Wednesday, 15 April 2009

Khmer Rouge trials will not bring justice

Filed under: Cambodia,Southeast Asia — story spotted by Catherine Morris @ 14:18 PDT

When the Extraordinary Chambers in the Courts of Cambodia, popularly known as the Khmer Rouge Tribunal, was established, many Cambodians hoped it would bring justice, truth and reconciliation for the victims and survivors of the regime….

There are better alternatives to this court setup if justice and national reconciliation are the goals. The funds allocated for the court, which have already exceeded the original budget, should have been used for restorative justice – a healing process – rather than this imperfect retributive justice.


Reducing Collateral Damage Through Wiser Weapon Choice

Filed under: News Watch Blog — story spotted by Catherine Morris @ 14:12 PDT

A recent article in the New England Journal of Medicine examines data from the Iraq Body Count, which finds that some weapons leave a disproportionate share of civilians dead in their wake.

A new analysis of violent civilian deaths in Iraq since the American-led invasion in 2003 has a little something for many viewpoints.


Special Invitation to the Peace Media Clearinghouse – A NEW Mutlimedia Resource for Peacemakers

Filed under: Books, reports, sites, blogs,Film, video, audio — story spotted by Catherine Morris @ 13:42 PDT


Find documentaries, films, shows, podcasts, songs, video games, and other multimedia about peace and conflict management…


The Bush Six to Be Indicted

Filed under: Human Rights,International Law: War,Transitional Justice — story spotted by Catherine Morris @ 13:38 PDT

Spanish prosecutors have decided to press forward with a criminal investigation targeting former U.S. Attorney General Alberto Gonzales and five top associates over their role in the torture of five Spanish citizens held at Guantánamo, several reliable sources close to the investigation have told The Daily Beast. Their decision is expected to be announced on Tuesday before the Spanish central criminal court, the Audencia Nacional, in Madrid.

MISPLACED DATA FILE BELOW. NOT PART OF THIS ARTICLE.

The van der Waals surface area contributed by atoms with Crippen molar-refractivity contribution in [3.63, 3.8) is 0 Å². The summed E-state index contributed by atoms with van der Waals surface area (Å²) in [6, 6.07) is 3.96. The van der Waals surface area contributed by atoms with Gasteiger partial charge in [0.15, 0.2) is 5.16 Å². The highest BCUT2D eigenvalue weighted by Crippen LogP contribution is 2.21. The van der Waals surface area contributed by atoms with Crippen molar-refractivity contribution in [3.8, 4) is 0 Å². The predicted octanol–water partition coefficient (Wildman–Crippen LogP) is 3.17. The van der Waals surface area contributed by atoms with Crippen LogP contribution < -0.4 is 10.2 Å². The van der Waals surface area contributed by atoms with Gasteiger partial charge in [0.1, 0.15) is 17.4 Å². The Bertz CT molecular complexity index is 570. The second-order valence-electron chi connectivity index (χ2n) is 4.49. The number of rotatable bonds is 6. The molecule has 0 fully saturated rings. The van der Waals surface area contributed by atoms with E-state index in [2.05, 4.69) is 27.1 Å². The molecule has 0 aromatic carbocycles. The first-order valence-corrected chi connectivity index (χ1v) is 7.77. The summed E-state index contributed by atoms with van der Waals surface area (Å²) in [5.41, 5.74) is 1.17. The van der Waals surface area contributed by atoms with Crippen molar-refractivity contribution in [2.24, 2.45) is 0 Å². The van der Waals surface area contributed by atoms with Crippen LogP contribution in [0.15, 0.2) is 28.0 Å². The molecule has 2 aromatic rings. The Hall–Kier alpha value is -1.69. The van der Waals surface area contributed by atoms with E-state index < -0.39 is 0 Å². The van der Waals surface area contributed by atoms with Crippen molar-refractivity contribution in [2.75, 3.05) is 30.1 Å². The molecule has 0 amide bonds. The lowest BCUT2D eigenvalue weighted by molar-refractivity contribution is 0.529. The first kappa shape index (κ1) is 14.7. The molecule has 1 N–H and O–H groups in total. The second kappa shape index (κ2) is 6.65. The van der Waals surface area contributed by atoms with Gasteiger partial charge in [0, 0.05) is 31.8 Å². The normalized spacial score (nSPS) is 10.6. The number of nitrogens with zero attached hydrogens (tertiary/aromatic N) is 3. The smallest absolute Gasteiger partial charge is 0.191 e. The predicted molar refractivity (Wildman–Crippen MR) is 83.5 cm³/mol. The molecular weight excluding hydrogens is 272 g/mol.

What Counts as Proof that it Pays to Be Ethical?

Filed under: Business, Human Rights, Environment — story spotted by Catherine Morris @ 13:32 PDT

Ethisphere Magazine just released its 2009 list of the World’s Most Ethical Companies. Accompanying their ranking is the graph pictured here, the caption of which reads:

    Need proof that it pays to be ethical? The World’s Most Ethical Companies consistently outperform the S&P 500. The graph…depicts the average stock growth percentile of the public World’s Most Ethical Companies vs. the Standard & Poor’s 500 index over the last five years.

It’s an interesting graph, to be sure, but it doesn’t show what they claim it shows. What it shows is correlation, not causation. I hope their conclusion is right…


Clock ticking on legal definition of ‘Indian’

Filed under: Indigenous Peoples — story spotted by Catherine Morris @ 13:17 PDT

OTTAWA — Parliament has less than a year to craft a new definition of “Indian” before Canadian native policy risks tumbling into chaos as the existing rules for determining native status are thrown out by the courts.